We found that A3C fails to learn in 15 games, in the sense that the agent does not achieve a score 50% better than random. In comparison, there are only 10 games for which A3C+ fails to improve on the random agent; of these, 8 are games where DQN fails in the same sense. We normalized the two algorithms’ scores so that 0 and 1 are respectively the minimum and maximum of the random agent’s and A3C’s end-of-training score on a particular game. Figure 4 depicts the in-training median score for A3C and A3C+, along with 1st and 3rd quartile intervals. Not only does A3C+ achieve slightly superior median performance, but it also significantly outperforms A3C on at least a quarter of the games. This is particularly important given the large proportion of Atari 2600 games for which an -greedy policy is sufficient for exploration. Figure 4: Median and interquartile performance across 60 Atari 2600 games for A3C and A3C+.

## 7 Related Work

Information-theoretic quantities have been repeatedly used to describe intrinsically motivated behaviour. Closely related to prediction gain is Schmidhuber (1991)’s notion of compression progress, which equates novelty with an agent’s improvement in its ability to compress its past. More recently, Lopes et al. (2012) showed the relationship between time-averaged prediction gain and visit counts in a tabular setting; their result is a special case of Theorem 2. Orseau et al. (2013) demonstrated that maximizing the sum of future information gains does lead to optimal behaviour, even though maximizing immediate information gain does not (Section 4). Finally, there may be a connection between sequential normalized maximum likelihood estimators and our pseudo-count derivation (see e.g. Ollivier, 2015).

Intrinsic motivation has also been studied in reinforcement learning proper, in particular in the context of discovering skills (Singh et al., 2004; Barto, 2013). Recently, Stadie et al. (2015) used a squared prediction error bonus for exploring in Atari 2600 games. Closest to our work is Houthooft et al. (2016)’s variational approach to intrinsic motivation, which is equivalent to a second order Taylor approximation to prediction gain. Mohamed and Rezende (2015) also considered a variational approach to the different problem of maximizing an agent’s ability to influence its environment.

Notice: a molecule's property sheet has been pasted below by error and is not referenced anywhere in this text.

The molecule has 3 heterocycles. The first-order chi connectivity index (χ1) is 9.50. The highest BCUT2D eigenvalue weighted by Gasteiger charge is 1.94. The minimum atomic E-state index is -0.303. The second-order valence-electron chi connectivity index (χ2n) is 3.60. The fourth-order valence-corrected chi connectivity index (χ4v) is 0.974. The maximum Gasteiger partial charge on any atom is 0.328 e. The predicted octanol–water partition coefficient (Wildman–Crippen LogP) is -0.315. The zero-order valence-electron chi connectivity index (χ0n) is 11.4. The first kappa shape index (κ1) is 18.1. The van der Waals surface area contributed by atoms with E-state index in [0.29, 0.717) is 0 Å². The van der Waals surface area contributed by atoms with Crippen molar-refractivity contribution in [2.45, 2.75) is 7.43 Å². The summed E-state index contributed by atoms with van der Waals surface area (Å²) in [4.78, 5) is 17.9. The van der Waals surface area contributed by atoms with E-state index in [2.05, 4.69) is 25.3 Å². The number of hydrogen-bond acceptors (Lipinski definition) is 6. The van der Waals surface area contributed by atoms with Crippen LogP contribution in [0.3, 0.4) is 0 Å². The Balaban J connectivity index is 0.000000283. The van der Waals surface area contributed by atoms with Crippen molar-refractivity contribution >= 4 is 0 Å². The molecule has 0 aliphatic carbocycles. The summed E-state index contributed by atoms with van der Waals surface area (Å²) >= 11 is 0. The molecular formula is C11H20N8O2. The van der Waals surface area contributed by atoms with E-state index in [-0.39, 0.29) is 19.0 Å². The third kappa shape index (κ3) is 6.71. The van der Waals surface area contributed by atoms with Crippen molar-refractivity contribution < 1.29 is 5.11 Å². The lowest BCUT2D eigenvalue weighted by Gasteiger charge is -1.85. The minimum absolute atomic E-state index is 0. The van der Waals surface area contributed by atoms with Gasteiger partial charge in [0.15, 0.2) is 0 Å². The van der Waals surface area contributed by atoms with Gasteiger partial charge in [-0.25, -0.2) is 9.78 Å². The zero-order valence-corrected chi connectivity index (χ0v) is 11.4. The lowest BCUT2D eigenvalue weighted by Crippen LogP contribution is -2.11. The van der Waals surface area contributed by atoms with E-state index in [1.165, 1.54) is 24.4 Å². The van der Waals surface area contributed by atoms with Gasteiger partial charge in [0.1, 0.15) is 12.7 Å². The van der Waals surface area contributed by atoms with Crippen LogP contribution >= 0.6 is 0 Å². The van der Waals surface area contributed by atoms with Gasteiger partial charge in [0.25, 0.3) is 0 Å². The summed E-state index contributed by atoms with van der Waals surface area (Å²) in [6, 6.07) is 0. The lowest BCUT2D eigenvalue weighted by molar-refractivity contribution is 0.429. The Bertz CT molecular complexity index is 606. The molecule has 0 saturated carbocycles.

Aside for Orseau et al.’s above-cited work, it is only recently that theoretical guarantees for exploration have emerged for non-tabular, stateful settings. We note Pazis and Parr (2016)’s PAC-MDP result for metric spaces and Leike et al. (2016)

’s asymptotic analysis of Thompson sampling in general environments.

## 8 Future Directions

The last few years have seen tremendous advances in learning representations for reinforcement learning. Surprisingly, these advances have yet to carry over to the problem of exploration. In this paper, we reconciled counts, the fundamental unit of uncertainty, with prediction-based heuristics and intrinsic motivation. Combining our work with more ideas from deep learning and better density models seems a plausible avenue for quick progress in practical, efficient exploration. We now conclude by outlining a few research directions we believe are promising.

Induced metric. We did not address the question of where the generalization comes from. Clearly, the choice of density model induces a particular metric over the state space. A better understanding of this metric should allow us to tailor the density model to the problem of exploration.

Compatible value function. There may be a mismatch in the learning rates of the density model and the value function: DQN learns much more slowly than our CTS model. As such, it should be beneficial to design value functions compatible with density models (or vice-versa).

The continuous case.

Although we focused here on countable state spaces, we can as easily define a pseudo-count in terms of probability density functions. At present it is unclear whether this provides us with the right notion of counts for continuous spaces.

#### Acknowledgments

The authors would like to thank Laurent Orseau, Alex Graves, Joel Veness, Charles Blundell, Shakir Mohamed, Ivo Danihelka, Ian Osband, Matt Hoffman, Greg Wayne, Will Dabney, and Aäron van den Oord for their excellent feedback early and late in the writing, and Pierre-Yves Oudeyer and Yann Ollivier for pointing out additional connections to the literature.

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## Appendix A The Connection to Intrinsic Motivation

The following provides an identity connecting information gain and prediction gain.

###### Lemma 1.

Consider a mixture model over with prediction gain and information gain , a fixed , and let be the posterior of over after observing . Let be the same posterior after observing a second time, and let denote the prediction gain of . Then

 PGn(x)=KL(w′n∥wn)+KL(w′n∥w′′n)=IGn(x)+KL(w′n∥w′′n)+Ew′n[PGρn(x)].

In particular, if is a class of non-adaptive models in the sense that for all , then

 PGn(x)=KL(w′n∥wn)+KL(w′n∥w′′n)=IGn(x)+KL(w′n∥w′′n).

A model which is non-adaptive is also learning-positive in the sense of Definition 1. Many common mixture models, for example Dirichlet-multinomial estimators, are mixtures over non-adaptive models.

###### Proof.

We rewrite the posterior update rule (3) to show that for any and any ,

 ξn(x)=ρn(x)wn(ρ)wn(ρ,x).